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Isaiah 11:1-10New American Bible (Revised Edition) (NABRE)

Chapter 11[a]

The Ideal Davidic King[b]

But a shoot shall sprout from the stump[c] of Jesse,
    and from his roots a bud shall blossom.
[d]The spirit of the Lord shall rest upon him:
    a spirit of wisdom and of understanding,
A spirit of counsel and of strength,
    a spirit of knowledge and of fear of the Lord,
    and his delight shall be the fear of the Lord.
Not by appearance shall he judge,
    nor by hearsay shall he decide,
But he shall judge the poor with justice,
    and decide fairly for the land’s afflicted.
He shall strike the ruthless with the rod of his mouth,
    and with the breath of his lips he shall slay the wicked.
Justice shall be the band around his waist,
    and faithfulness a belt upon his hips.
[e]Then the wolf shall be a guest of the lamb,
    and the leopard shall lie down with the young goat;
The calf and the young lion shall browse together,
    with a little child to guide them.
The cow and the bear shall graze,
    together their young shall lie down;
    the lion shall eat hay like the ox.
The baby shall play by the viper’s den,
    and the child lay his hand on the adder’s lair.
They shall not harm or destroy on all my holy mountain;
    for the earth shall be filled with knowledge of the Lord,
    as water covers the sea.

Restoration[f]

10     On that day,
The root of Jesse,
    set up as a signal for the peoples—
Him the nations will seek out;
    his dwelling shall be glorious.

Footnotes:

  1. 11:1–16 Isaiah 11 contains a prophecy of the rise of a new Davidic king who will embody the ancient ideal of Davidic kingship (vv. 1–9), an elaboration of that prophecy in a further description of that king’s rule (v. 10), and a prophecy of God’s deliverance of the chosen people from exile and cessation of enmities (vv. 11–16).
  2. 11:1–9 (10) Here Isaiah looks forward to a new Davidide who will realize the ancient ideals (see Ps 72). The oracle does not seem to have a particular historical person in mind.
  3. 11:1 Shoot…stump: the imagery suggests the bankruptcy of the monarchy as embodied in the historical kings, along with the need for a new beginning, to spring from the very origin from which David and his dynasty arose. Jesse: David’s father (cf. 1 Sm 16:1–13).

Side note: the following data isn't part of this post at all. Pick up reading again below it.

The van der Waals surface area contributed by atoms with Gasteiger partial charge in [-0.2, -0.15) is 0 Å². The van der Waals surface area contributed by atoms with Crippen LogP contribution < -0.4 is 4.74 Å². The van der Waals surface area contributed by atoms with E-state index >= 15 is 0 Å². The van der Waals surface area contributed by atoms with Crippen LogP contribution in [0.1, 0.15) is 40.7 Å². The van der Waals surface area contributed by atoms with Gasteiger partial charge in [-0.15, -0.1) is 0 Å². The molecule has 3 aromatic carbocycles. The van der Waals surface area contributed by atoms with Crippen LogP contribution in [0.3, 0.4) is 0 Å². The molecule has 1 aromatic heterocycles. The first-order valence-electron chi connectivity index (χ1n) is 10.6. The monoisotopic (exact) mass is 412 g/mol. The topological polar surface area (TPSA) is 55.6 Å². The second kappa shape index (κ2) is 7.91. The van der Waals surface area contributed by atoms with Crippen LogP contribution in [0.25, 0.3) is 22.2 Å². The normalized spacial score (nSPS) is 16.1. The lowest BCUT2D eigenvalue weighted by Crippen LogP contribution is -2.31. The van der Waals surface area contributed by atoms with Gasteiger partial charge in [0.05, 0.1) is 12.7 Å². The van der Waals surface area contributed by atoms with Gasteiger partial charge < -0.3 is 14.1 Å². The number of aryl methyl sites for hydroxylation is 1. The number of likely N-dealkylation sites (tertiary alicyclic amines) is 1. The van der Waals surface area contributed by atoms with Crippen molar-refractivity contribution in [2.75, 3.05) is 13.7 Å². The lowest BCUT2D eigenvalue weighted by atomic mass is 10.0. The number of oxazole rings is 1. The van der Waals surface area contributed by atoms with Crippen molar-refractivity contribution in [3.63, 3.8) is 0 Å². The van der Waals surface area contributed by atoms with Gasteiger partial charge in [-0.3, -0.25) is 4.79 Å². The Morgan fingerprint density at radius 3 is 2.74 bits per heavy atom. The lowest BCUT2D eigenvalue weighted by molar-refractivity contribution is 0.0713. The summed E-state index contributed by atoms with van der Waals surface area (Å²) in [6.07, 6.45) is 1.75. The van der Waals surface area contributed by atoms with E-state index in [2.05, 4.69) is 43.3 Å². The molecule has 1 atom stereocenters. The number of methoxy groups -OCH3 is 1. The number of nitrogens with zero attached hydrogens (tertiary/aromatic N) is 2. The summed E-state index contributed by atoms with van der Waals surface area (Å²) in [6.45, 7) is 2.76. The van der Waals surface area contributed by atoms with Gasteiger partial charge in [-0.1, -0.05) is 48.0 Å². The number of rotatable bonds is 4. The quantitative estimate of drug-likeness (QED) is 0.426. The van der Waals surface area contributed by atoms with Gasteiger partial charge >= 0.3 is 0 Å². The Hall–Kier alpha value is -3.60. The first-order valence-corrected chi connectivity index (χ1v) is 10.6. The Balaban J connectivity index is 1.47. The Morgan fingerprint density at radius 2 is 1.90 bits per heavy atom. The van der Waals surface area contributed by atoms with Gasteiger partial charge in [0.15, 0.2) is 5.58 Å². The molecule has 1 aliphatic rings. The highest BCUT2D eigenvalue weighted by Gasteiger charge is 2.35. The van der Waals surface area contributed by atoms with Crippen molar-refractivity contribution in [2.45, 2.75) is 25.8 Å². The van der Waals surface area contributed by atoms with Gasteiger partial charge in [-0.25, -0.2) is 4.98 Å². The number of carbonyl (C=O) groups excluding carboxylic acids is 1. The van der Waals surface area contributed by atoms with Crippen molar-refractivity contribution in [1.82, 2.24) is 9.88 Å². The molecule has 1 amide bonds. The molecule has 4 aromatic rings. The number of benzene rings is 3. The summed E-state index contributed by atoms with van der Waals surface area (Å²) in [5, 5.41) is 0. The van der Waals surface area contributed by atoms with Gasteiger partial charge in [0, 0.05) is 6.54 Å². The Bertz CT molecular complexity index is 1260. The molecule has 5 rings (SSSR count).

4. 11:2–3 The source of the traditional names of the gifts of the Holy Spirit. The Septuagint and the Vulgate read “piety” for “fear of the Lord” in its first occurrence, thus listing seven gifts.
  5. 11:6–9 This picture of the idyllic harmony of paradise is a dramatic symbol of universal peace and justice under the rule of the new Davidic king. The peace and harmony even among carnivores and their natural prey in this description suggest a paradisiac aspect of the reign of the new king.
  6. 11:10–16 This passage, with its reference to God’s people in widely scattered lands, is probably from a much later period. God will restore them to their own land. The reconciliation of Ephraim (i.e., the Northern Kingdom) and Judah reverses what Isaiah saw as a disastrous event of the past (cf. 7:17). God’s action is likened to a new exodus, analogous to the time God first acquired Israel in bringing them out of the land of Egypt. Pathros: upper Egypt. Elam: east of Babylonia. Shinar: Babylonia. Hamath: on the Orontes River in Syria. Isles: or coastlands, in the Mediterranean.
New American Bible (Revised Edition) (NABRE)

Scripture texts, prefaces, introductions, footnotes and cross references used in this work are taken from the New American Bible, revised edition © 2010, 1991, 1986, 1970 Confraternity of Christian Doctrine, Inc., Washington, DC All Rights Reserved. No part of this work may be reproduced or transmitted in any form or by any means, electronic or mechanical, including photocopying, recording, or by any information storage and retrieval system, without permission in writing from the copyright owner.

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